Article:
Copyright 2018  •  McGregor Memorial EMS  •  47 College Road  •  Durham, NH 03824
Phone: 603-862-3674  •  Fax: 603-862-4415  •  E-mail:
info@mcgregorems.org

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When to Call 911

When Do I Need an Ambulance?

 

For some emergencies, you should immediately call 911 and request an ambulance. Other health conditions, even if they require urgent treatment, do not require an ambulance. Use the lists below as general guidelines; when in doubt, call 911!

 

Emergencies Requiring an Ambulance

 

Call 911 immediately for any serious condition. Don't take a chance with anything life-threatening, including:

  • Allergic Reaction – systemic reaction

  • Altered mental status / sudden, sustained confusion

  • Chest or upper abdominal pain or pressure

  • Fainting, sudden dizziness, weakness

  • Heart attack

  • Insect bites – systemic reaction

  • Loss of consciousness

  • Moderate to severe difficulty breathing

  • Other major injury

  • Poisoning—only if accompanied by other serious symptoms

  • Seizure

  • Severe bleeding or head injury

  • Stroke/TIA (transient ischemic attack)

  • Sudden loss of vision or blurred vision

  • Sudden profound weakness

  • Sudden profuse sweating at rest

  • Suicidal feelings

  • Trouble speaking or understanding

  • Vomiting or diarrhea of extended duration or where blood is present
     

For children, call 911 immediately for any serious problem. Symptoms that are serious for a child may not be as serious for an adult. In particular, call 911 immediately if:

  • Your child is having any difficulty breathing, for example: breathing faster than normal; child looks paler than usual or has whitish or bluish lips; child is coughing excessively, choking or breathing irregularly.

  • If your child has any injury where you think a bone may be broken or there is a wound that may need stitches.

  • Your child is vomiting following an injury.

  • Your child has diarrhea, vomiting AND has: No tears; Very dry mouth; Not urinating at least 2-3 times over the last 24 hours.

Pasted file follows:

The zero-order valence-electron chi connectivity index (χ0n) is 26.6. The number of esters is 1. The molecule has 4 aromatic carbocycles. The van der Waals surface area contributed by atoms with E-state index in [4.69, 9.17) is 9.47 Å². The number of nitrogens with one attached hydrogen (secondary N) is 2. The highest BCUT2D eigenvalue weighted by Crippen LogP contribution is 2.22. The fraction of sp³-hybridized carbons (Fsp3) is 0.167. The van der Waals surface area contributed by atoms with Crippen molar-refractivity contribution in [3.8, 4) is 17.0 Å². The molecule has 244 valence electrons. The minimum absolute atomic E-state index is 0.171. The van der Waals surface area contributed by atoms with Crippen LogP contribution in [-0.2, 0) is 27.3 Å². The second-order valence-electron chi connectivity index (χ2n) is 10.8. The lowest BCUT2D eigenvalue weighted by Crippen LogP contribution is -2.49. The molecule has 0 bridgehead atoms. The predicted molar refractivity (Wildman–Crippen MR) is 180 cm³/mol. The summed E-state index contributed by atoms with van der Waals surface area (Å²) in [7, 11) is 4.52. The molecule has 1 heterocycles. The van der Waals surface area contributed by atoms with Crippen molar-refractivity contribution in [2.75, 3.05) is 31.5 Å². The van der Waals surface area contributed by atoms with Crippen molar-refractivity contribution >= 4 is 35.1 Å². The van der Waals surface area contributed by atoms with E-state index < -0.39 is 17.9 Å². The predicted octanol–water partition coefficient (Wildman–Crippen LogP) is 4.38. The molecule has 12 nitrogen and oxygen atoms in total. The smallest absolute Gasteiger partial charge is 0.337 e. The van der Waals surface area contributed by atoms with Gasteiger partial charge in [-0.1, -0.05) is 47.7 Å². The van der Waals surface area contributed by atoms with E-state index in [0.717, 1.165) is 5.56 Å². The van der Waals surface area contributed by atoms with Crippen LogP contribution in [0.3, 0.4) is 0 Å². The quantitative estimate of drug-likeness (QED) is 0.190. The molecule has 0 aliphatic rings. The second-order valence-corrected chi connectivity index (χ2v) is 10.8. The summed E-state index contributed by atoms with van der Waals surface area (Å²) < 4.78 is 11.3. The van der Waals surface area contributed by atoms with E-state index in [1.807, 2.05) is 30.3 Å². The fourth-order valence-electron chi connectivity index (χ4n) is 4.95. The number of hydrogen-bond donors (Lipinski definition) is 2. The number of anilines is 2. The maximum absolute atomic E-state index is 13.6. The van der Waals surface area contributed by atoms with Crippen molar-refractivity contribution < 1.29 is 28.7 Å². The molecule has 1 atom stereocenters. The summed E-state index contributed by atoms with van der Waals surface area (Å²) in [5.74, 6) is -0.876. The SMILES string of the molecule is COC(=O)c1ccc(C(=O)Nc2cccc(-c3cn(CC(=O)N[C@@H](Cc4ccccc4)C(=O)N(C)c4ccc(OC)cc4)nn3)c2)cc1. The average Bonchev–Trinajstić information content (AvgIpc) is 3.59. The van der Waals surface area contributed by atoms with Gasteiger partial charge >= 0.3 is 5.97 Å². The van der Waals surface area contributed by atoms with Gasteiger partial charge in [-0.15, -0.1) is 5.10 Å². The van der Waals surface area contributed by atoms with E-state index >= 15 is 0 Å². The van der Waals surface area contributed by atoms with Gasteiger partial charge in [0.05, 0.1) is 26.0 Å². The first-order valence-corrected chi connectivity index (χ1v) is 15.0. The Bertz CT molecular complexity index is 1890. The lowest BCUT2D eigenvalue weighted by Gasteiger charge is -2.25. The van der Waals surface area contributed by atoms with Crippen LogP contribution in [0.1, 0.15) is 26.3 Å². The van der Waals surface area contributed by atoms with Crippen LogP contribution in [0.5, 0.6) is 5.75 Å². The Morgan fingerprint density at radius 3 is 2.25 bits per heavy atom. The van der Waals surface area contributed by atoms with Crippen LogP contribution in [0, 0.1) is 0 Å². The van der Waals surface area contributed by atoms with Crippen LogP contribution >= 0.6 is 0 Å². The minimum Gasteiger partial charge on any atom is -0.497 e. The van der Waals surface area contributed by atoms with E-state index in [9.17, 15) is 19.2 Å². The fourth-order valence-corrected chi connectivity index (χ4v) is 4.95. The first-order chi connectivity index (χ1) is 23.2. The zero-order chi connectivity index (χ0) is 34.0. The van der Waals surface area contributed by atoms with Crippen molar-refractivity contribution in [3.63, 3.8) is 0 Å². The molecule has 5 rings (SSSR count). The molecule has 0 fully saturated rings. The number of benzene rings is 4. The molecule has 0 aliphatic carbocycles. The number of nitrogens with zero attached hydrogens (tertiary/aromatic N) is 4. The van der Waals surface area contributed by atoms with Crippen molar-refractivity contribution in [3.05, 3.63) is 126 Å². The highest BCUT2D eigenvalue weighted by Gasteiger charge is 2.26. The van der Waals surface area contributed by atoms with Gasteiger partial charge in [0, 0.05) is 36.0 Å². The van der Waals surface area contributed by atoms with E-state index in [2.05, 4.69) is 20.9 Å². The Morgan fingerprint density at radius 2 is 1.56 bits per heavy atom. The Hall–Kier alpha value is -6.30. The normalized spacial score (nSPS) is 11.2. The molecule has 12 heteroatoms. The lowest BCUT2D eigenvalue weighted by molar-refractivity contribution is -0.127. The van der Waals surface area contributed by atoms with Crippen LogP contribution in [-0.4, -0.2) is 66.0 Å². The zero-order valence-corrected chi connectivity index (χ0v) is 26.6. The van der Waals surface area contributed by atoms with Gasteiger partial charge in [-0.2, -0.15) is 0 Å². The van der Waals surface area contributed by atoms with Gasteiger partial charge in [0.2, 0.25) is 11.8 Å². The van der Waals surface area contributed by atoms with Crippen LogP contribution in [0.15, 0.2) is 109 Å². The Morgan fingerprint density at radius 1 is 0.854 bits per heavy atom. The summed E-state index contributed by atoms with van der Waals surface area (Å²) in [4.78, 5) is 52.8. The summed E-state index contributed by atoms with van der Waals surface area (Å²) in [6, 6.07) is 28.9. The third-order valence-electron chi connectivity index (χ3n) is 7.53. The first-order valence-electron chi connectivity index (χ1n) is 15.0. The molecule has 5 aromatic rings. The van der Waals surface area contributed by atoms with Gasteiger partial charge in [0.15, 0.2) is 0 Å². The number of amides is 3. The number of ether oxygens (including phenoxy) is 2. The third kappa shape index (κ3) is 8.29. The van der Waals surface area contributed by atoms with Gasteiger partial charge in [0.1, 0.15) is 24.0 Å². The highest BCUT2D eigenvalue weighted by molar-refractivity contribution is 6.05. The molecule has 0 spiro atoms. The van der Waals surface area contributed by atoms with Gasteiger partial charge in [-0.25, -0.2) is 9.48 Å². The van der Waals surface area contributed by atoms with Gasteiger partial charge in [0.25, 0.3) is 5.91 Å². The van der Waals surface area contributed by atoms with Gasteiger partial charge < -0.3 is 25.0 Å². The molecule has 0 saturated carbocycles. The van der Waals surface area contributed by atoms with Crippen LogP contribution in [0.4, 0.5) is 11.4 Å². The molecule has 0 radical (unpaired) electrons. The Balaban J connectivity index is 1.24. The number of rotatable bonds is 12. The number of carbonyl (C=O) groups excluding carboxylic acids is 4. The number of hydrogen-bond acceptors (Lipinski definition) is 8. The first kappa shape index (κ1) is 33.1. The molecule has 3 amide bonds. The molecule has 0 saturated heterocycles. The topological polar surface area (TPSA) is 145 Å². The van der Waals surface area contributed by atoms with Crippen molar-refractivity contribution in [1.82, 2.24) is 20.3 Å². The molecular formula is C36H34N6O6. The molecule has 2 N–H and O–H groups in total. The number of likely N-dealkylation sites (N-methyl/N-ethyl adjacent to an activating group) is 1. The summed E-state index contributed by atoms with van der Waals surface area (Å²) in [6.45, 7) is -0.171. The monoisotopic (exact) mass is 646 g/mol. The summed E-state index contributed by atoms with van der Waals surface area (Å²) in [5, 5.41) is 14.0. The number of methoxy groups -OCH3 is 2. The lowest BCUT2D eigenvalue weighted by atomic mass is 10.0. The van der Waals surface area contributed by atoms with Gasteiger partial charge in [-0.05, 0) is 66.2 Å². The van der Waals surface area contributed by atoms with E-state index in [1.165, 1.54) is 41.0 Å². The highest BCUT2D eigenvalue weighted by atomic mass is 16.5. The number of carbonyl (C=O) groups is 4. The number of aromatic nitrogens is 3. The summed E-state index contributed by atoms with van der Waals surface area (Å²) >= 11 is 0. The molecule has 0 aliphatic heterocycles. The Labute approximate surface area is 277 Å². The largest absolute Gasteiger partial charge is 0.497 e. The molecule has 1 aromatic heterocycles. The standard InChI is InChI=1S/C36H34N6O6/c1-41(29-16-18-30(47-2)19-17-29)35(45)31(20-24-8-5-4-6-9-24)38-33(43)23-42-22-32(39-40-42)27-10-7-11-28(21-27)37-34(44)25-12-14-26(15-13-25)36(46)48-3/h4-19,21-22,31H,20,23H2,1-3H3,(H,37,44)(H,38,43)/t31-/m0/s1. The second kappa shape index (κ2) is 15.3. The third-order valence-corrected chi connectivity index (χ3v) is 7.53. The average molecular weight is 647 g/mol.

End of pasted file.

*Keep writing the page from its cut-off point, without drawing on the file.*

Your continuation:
• Your child is under 3 months of age and has a fever over 38° C or 100.4° F.

  • Your child has a fever and is difficult to wake up or is very sleepy.

  • If your child develops a rash that does not turn white when you push on it.
     

Health Conditions that May Not Require an Ambulance

  • Allergic reactions – localized reaction

  • Animal bites – mild to moderate

  • Back pain

  • Burns – mild to moderate

  • Chronic (ongoing) aches and pain

  • Coughing, colds, severe sore throat

  • Cuts, scrapes, bruises

  • Dental pain

  • Difficulty breathing - Mild

  • Ear pain / infections

  • Eye irritation

  • Fever or flu-like symptoms

  • Insect bites – localized reaction

  • Migraine headache

  • Rash or other skin irritations

  • Skin rashes

  • Small bone fractures (toe, foot, finger)

  • Sprains and strains

  • Urinary burning

  • Vomiting or diarrhea of short duration
     

UNH Students: you may be able to go to UNH Health Services for these health conditions.
 

Remember—when in doubt call 911 and request an ambulance. Do not call 911 for non-emergency transportation, use taxi cabs or call a private ambulance listed below or under “Ambulance” in your local telephone directory.

 


 

Calling 911

 

What number should I call?

 

Call 911. While older numbers may still work, calling 911 helps ensure a rapid response with the correct resources.

 

What information should I bring with me to the hospital?

  • List of Medications and Allergies (McGregor has a form that you can print out and attach to your refrigerator)

  • Immunization History

  • Advanced Directives

  • Do Not Resuscitate Order

  • Durable Power of Attorney for Healthcare

  • Living Will

  • Insurance Information
     

Will going by ambulance ensure that I am seen more rapidly at the hospital?

 

No. If you call 911 with a minor problem, the triage process at the hospital will prioritize your problem as a low priority regardless of whether you arrive by ambulance or private transportation. Also, for a minor problem you may be able to be seen more rapidly at a walk-in clinic or urgent-care facility. Your family doctor is the most important person to discuss less-than-urgent matters with, and he or she can often speed the processes up if there is a genuine reason to do so.

 

What should I do if I need to get to the hospital, but I don’t have a car or someone to drive me?

 

Do not call 911 for non-emergency transportation, use taxi cabs or call a private ambulance listed below or under “Ambulance” in your local telephone directory.
 

Care Plus

1 800-899-8331 www.careplus.org

AMR

1 877-244-4890 www.amr.net

American Ambulance  

1 603-480-5600 www.americanambulancesvc.com

 

UNH Students: For conditions that are not emergencies but you are not sure treatment can wait until UNH Health Services is open, call UNH Health Services (862-1530) and press 2. You will be automatically connected to the Emergency Room (ER) at WDH where a nurse will conduct a phone assessment, and make suggestions for additional care options, including a possible visit to the ER. Note: this service is available only when school is in session. Additional information is available at UNH Health Services.

 

 

Sources:
www.unh.edu/health-services/emergency-care.html
www3.acep.org/patients.aspx?id=26018
www.deancare.com/dhs/urgent_care/when_urgent.asp
www.urgentcare.org/UrgentCareDefined/ERvsUrgentCare/tabid/253/Default.asp
www.sosnet.com/safety/fire.safety/using.911.html
www.virtua.org/page.cfm?nav_id=148#not